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Senior U.S. official to visit Taiwan to discuss economic ties

2012/09/20 17:02:38

Taipei, Sept. 20 (CNA) A senior U.S. economics official will visit Taiwan next week to discuss bilateral economic ties, the American Institute in Taiwan (AIT) said in a statement released Thursday.

Atul Keshap, U.S. representative to the Asia-Pacific Economic Cooperation (APEC) forum and Coordinator for Economic Policy in the Bureau of East Asian and Pacific Affairs, is scheduled to meet with government officials to discuss economic matters during his Sept. 23-25 visit, the AIT said.

He will also deliver an economic policy speech Sept. 25 in Taipei, according to the statement.

Asked whether Keshap's visit is related to re-opening long-stalled Taiwan-U.S. talks under the Trade and Investment Framework Agreement (TIFA), AIT spokesman Mark Zimmer said that "there's no specific link at this time to TIFA."

The official's visit to Taiwan is for general economic discussions, he added.

The announcement of Keshap's visit came after a Sept. 9 meeting between U.S. Secretary of State Hillary Clinton and Taiwan's representative to the APEC Economic Leaders' Meeting, Lien Chan.

During that meeting, Clinton said she would send Keshap to Taiwan to consult on further broadening bilateral economic relations.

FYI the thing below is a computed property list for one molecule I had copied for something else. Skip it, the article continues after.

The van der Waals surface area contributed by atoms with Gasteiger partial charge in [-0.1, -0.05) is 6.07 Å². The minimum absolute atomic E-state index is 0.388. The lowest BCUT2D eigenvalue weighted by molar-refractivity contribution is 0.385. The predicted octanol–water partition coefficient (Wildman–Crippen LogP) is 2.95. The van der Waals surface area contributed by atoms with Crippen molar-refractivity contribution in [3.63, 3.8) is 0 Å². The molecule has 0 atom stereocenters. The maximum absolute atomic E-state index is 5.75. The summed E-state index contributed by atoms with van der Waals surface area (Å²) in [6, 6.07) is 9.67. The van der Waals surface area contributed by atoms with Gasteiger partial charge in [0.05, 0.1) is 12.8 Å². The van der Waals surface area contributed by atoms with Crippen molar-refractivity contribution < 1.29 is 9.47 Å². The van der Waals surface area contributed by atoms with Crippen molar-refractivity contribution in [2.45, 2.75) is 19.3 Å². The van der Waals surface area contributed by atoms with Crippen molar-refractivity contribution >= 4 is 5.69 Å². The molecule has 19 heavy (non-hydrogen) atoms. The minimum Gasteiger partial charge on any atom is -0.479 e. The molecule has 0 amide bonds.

In response, the Ministry of Foreign Affairs welcomed Keshap's visit, which it said will help advance bilateral cooperation in trade and commerce.

Taiwan is hopeful that the TIFA talks can be resumed in the near future since it recently began allowing imports of U.S. beef containing traces of the leanness-enhancing drug ractopamine.

Washington regarded Taiwan's ractopamine ban as a trade barrier and has implied in the past that a resumption of the TIFA talks rests on the beef issue.

The TIFA was signed in 1994 as a framework for Taiwan-U.S. dialogue on trade-related issues in the absence of diplomatic ties, but talks have been suspended since 2007, mainly because of the beef dispute.

Keshap is a career U.S. Foreign Service officer who coordinates U.S. economic and trade diplomacy toward the 21 APEC member economies.

His previous assignments include director of the Office of India, Nepal, Sri Lanka, Bangladesh, Maldives and Bhutan Affairs in the State Department's Bureau of South and Central Asian Affairs, as well as deputy minister counselor for political affairs at the U.S. Embassy in New Delhi.

(By Elaine Hou)
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